Rhode D. Prejudiced toward pretty. National LJ. 2010 May 3 (“In a famous study, ‘Lawyers’ Looks and Lucre,’ economists Jeff Biddle and Daniel Hamermesh estimated that attractiveness may account for as much as a 12 % difference in attorneys’ earnings.”)
Gunnell JJ, Ceci SJ. When emotionality trumps reason: a study of individual processing style and juror bias. Behav Sci Law. 2010;28(6):850.
Blair IV, et al. The influence of Afrocentric facial features in criminal sentencing. Psychol Sci. 2004;15(10):674–9.
McIntosh P. White pr 2).
For a recent, highly acclaimed historical account of the treatment of African-Americans’ migration to the North and West in the 1900s, see Wilkerson I. The warmth of other suns. New York: Random House; 2010. An effective treatment of anti-Muslim bias in the United States post-9/11 is Eggers D. Zeitoun. San Francisco: McSweeney’s; 2010, which is a personal account of events following Hurricane Katrina in New Orleans.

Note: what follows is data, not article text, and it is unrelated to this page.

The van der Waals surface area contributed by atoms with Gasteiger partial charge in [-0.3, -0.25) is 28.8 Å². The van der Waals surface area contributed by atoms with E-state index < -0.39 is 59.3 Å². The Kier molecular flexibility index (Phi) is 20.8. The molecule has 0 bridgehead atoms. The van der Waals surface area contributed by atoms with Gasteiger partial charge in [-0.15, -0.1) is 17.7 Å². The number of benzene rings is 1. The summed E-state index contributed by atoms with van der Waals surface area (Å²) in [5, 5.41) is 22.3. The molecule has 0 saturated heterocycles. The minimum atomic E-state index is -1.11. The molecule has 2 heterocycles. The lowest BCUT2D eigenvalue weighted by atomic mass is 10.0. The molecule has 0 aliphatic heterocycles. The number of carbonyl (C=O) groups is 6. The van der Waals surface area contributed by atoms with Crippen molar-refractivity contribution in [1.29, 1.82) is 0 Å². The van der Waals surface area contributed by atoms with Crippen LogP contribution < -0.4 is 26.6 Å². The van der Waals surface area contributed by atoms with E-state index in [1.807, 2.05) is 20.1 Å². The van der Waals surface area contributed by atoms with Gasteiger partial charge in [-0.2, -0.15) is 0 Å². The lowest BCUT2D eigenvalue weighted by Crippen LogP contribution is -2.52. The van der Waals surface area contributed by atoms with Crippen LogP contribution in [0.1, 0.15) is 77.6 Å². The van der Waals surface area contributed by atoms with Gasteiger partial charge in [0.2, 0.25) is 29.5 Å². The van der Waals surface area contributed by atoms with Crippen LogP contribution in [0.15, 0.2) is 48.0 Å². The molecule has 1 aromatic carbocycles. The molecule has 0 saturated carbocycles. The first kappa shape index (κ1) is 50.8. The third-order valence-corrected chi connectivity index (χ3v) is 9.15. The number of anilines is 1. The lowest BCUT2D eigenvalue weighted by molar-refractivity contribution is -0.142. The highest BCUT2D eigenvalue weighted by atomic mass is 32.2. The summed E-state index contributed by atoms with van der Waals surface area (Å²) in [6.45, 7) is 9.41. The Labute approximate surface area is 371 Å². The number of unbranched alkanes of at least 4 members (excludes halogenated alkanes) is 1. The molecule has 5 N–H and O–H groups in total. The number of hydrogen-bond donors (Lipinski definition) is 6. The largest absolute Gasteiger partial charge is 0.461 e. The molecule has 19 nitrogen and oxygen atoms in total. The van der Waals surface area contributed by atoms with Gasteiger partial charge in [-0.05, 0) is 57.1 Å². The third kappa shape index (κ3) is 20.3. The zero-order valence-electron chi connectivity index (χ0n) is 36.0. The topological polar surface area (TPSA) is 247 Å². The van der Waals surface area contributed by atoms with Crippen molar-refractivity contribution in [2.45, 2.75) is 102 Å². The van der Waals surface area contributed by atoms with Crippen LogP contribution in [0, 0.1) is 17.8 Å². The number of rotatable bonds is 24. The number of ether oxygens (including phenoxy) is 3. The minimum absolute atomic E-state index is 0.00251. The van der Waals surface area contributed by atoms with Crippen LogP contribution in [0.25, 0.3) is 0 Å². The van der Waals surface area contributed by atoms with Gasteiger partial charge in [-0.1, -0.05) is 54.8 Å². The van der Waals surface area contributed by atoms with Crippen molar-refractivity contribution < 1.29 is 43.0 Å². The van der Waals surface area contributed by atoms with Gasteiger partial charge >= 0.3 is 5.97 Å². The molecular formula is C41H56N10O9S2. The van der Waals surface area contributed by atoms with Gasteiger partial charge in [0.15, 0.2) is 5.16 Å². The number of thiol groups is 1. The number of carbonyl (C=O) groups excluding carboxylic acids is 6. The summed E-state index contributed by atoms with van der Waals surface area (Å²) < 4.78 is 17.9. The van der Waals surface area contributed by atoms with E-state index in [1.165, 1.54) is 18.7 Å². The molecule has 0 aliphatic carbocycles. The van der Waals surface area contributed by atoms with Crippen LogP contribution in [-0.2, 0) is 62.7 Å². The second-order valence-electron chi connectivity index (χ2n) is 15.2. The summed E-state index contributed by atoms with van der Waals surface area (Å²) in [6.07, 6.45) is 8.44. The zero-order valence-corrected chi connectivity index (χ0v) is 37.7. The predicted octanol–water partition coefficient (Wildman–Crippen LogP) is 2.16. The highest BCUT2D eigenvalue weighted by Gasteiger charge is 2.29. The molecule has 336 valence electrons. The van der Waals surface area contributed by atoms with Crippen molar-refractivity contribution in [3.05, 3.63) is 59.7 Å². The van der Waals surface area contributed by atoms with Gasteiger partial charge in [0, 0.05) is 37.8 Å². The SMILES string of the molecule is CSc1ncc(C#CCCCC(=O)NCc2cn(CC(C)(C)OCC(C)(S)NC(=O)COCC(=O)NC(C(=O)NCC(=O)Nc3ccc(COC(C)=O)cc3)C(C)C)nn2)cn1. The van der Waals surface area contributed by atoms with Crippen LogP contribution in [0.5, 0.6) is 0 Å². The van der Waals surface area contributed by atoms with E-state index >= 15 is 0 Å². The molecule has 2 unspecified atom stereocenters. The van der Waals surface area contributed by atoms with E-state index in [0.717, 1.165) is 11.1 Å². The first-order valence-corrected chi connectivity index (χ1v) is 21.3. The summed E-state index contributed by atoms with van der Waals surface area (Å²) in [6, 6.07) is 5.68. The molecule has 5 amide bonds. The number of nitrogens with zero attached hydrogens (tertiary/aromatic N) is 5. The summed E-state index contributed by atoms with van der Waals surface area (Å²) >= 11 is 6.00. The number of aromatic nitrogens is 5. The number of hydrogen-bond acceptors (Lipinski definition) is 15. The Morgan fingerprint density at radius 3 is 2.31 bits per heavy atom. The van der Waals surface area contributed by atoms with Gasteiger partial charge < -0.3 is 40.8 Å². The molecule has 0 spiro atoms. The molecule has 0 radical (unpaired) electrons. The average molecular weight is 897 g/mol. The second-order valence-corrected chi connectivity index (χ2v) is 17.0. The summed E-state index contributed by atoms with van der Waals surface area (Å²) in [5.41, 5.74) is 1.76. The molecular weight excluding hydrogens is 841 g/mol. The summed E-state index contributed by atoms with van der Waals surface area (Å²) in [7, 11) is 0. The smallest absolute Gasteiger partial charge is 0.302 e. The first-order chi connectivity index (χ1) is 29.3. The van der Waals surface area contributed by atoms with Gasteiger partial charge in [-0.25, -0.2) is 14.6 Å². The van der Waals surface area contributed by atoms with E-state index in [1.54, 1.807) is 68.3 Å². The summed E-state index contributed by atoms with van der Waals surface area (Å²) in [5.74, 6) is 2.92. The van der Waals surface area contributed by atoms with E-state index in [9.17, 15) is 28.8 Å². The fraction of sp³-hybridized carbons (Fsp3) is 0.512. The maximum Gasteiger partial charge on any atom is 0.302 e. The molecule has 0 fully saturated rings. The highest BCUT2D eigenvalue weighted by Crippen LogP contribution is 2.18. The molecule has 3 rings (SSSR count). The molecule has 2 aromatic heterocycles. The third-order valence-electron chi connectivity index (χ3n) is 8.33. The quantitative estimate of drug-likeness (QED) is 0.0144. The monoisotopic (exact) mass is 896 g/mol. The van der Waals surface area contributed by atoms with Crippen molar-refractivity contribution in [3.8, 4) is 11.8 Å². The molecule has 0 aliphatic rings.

Brown V. Board of education. 347 U.S. 483; 1954.
Id. at 494 & n.11.
Williamson IR. Internalized homophobia and health issues affecting lesbians and gay men. Health Educ Res. 2000;15(1):97–106.
Yoshino K. Covering; 2006.
Steele, C. & Aronson, J., Stereotype threat and the intellectual test performance of Affrican Americans, J Pers Soc Psychol, 1995, vo. 69, no.5 (797–811).
Walton GM, Spencer SJ. Latent ability: grades and test scores systematically underestimate the intellectual ability of negatively stereotyped students. Psychol Sci. 2009;20(9):1132–9.